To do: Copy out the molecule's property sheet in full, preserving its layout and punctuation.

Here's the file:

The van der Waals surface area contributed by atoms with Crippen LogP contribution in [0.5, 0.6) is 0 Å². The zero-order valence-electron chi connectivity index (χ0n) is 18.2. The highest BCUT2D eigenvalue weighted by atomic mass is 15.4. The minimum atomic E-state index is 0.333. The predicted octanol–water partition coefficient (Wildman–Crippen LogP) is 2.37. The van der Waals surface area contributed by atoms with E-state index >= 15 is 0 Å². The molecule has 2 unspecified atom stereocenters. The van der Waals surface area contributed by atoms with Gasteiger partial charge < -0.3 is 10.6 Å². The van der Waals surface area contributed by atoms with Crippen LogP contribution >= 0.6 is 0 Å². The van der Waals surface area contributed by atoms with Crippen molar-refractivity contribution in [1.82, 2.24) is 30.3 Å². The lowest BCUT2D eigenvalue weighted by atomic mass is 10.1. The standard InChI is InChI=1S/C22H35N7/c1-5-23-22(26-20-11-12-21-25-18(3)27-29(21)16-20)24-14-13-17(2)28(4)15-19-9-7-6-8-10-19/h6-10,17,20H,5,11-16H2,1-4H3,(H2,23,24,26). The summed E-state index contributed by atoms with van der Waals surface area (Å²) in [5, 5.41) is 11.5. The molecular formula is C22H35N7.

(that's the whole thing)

The van der Waals surface area contributed by atoms with Crippen LogP contribution in [0.5, 0.6) is 0 Å². The zero-order valence-electron chi connectivity index (χ0n) is 18.2. The highest BCUT2D eigenvalue weighted by atomic mass is 15.4. The minimum atomic E-state index is 0.333. The predicted octanol–water partition coefficient (Wildman–Crippen LogP) is 2.37. The van der Waals surface area contributed by atoms with E-state index >= 15 is 0 Å². The molecule has 2 unspecified atom stereocenters. The van der Waals surface area contributed by atoms with Gasteiger partial charge < -0.3 is 10.6 Å². The van der Waals surface area contributed by atoms with Crippen LogP contribution >= 0.6 is 0 Å². The van der Waals surface area contributed by atoms with Crippen molar-refractivity contribution in [1.82, 2.24) is 30.3 Å². The lowest BCUT2D eigenvalue weighted by atomic mass is 10.1. The standard InChI is InChI=1S/C22H35N7/c1-5-23-22(26-20-11-12-21-25-18(3)27-29(21)16-20)24-14-13-17(2)28(4)15-19-9-7-6-8-10-19/h6-10,17,20H,5,11-16H2,1-4H3,(H2,23,24,26). The summed E-state index contributed by atoms with van der Waals surface area (Å²) in [5, 5.41) is 11.5. The molecular formula is C22H35N7.